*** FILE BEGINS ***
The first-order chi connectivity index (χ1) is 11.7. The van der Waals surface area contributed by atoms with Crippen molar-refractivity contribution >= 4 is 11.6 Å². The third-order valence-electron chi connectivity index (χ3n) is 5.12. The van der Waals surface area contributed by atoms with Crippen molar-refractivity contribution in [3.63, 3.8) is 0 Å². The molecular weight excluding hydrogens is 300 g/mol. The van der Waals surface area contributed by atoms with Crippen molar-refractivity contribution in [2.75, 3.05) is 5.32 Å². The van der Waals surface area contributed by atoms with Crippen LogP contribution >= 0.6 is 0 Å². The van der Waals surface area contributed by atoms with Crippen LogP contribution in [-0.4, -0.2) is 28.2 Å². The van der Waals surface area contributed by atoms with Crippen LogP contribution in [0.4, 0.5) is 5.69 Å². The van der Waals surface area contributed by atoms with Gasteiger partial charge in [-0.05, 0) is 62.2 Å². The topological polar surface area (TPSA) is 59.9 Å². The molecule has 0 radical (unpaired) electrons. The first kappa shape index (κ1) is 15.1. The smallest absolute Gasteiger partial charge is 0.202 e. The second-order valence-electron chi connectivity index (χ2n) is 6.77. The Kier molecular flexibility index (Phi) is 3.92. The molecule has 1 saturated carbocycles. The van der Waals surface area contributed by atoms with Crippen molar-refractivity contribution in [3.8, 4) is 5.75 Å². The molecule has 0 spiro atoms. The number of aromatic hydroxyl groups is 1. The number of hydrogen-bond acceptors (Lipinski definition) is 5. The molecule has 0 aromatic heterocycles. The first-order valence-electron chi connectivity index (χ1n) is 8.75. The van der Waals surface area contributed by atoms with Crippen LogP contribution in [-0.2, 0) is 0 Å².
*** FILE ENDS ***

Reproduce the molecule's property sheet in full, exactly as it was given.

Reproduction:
The first-order chi connectivity index (χ1) is 11.7. The van der Waals surface area contributed by atoms with Crippen molar-refractivity contribution >= 4 is 11.6 Å². The third-order valence-electron chi connectivity index (χ3n) is 5.12. The van der Waals surface area contributed by atoms with Crippen molar-refractivity contribution in [3.63, 3.8) is 0 Å². The molecular weight excluding hydrogens is 300 g/mol. The van der Waals surface area contributed by atoms with Crippen molar-refractivity contribution in [2.75, 3.05) is 5.32 Å². The van der Waals surface area contributed by atoms with Crippen LogP contribution >= 0.6 is 0 Å². The van der Waals surface area contributed by atoms with Crippen LogP contribution in [-0.4, -0.2) is 28.2 Å². The van der Waals surface area contributed by atoms with Crippen LogP contribution in [0.4, 0.5) is 5.69 Å². The van der Waals surface area contributed by atoms with Gasteiger partial charge in [-0.05, 0) is 62.2 Å². The topological polar surface area (TPSA) is 59.9 Å². The molecule has 0 radical (unpaired) electrons. The first kappa shape index (κ1) is 15.1. The smallest absolute Gasteiger partial charge is 0.202 e. The second-order valence-electron chi connectivity index (χ2n) is 6.77. The Kier molecular flexibility index (Phi) is 3.92. The molecule has 1 saturated carbocycles. The van der Waals surface area contributed by atoms with Crippen molar-refractivity contribution in [3.8, 4) is 5.75 Å². The molecule has 0 spiro atoms. The number of aromatic hydroxyl groups is 1. The number of hydrogen-bond acceptors (Lipinski definition) is 5. The molecule has 0 aromatic heterocycles. The first-order valence-electron chi connectivity index (χ1n) is 8.75. The van der Waals surface area contributed by atoms with Crippen LogP contribution in [-0.2, 0) is 0 Å².